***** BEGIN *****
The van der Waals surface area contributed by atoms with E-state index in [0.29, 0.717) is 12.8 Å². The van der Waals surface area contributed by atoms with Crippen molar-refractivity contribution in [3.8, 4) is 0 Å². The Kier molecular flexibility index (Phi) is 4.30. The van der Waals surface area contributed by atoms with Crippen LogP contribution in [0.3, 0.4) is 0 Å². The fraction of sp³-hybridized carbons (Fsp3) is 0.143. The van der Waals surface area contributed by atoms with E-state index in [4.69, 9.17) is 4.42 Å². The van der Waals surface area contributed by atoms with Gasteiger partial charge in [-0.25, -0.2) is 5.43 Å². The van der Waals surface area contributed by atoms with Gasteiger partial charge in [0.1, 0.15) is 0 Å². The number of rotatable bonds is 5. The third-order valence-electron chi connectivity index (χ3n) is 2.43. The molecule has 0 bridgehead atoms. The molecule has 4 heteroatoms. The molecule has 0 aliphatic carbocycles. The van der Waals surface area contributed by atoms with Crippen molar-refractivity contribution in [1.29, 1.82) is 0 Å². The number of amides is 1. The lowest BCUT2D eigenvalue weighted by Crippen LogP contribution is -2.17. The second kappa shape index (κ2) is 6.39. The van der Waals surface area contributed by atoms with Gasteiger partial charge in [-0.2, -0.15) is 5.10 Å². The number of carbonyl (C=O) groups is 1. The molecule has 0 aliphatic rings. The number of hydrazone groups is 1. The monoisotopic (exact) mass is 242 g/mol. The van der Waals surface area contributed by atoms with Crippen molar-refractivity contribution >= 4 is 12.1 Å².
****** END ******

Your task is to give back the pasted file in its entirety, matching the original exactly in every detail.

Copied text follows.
The van der Waals surface area contributed by atoms with E-state index in [0.29, 0.717) is 12.8 Å². The van der Waals surface area contributed by atoms with Crippen molar-refractivity contribution in [3.8, 4) is 0 Å². The Kier molecular flexibility index (Phi) is 4.30. The van der Waals surface area contributed by atoms with Crippen LogP contribution in [0.3, 0.4) is 0 Å². The fraction of sp³-hybridized carbons (Fsp3) is 0.143. The van der Waals surface area contributed by atoms with E-state index in [4.69, 9.17) is 4.42 Å². The van der Waals surface area contributed by atoms with Gasteiger partial charge in [-0.25, -0.2) is 5.43 Å². The van der Waals surface area contributed by atoms with Gasteiger partial charge in [0.1, 0.15) is 0 Å². The number of rotatable bonds is 5. The third-order valence-electron chi connectivity index (χ3n) is 2.43. The molecule has 0 bridgehead atoms. The molecule has 4 heteroatoms. The molecule has 0 aliphatic carbocycles. The van der Waals surface area contributed by atoms with Crippen molar-refractivity contribution in [1.29, 1.82) is 0 Å². The number of amides is 1. The lowest BCUT2D eigenvalue weighted by Crippen LogP contribution is -2.17. The second kappa shape index (κ2) is 6.39. The van der Waals surface area contributed by atoms with Gasteiger partial charge in [-0.2, -0.15) is 5.10 Å². The number of carbonyl (C=O) groups is 1. The molecule has 0 aliphatic rings. The number of hydrazone groups is 1. The monoisotopic (exact) mass is 242 g/mol. The van der Waals surface area contributed by atoms with Crippen molar-refractivity contribution >= 4 is 12.1 Å².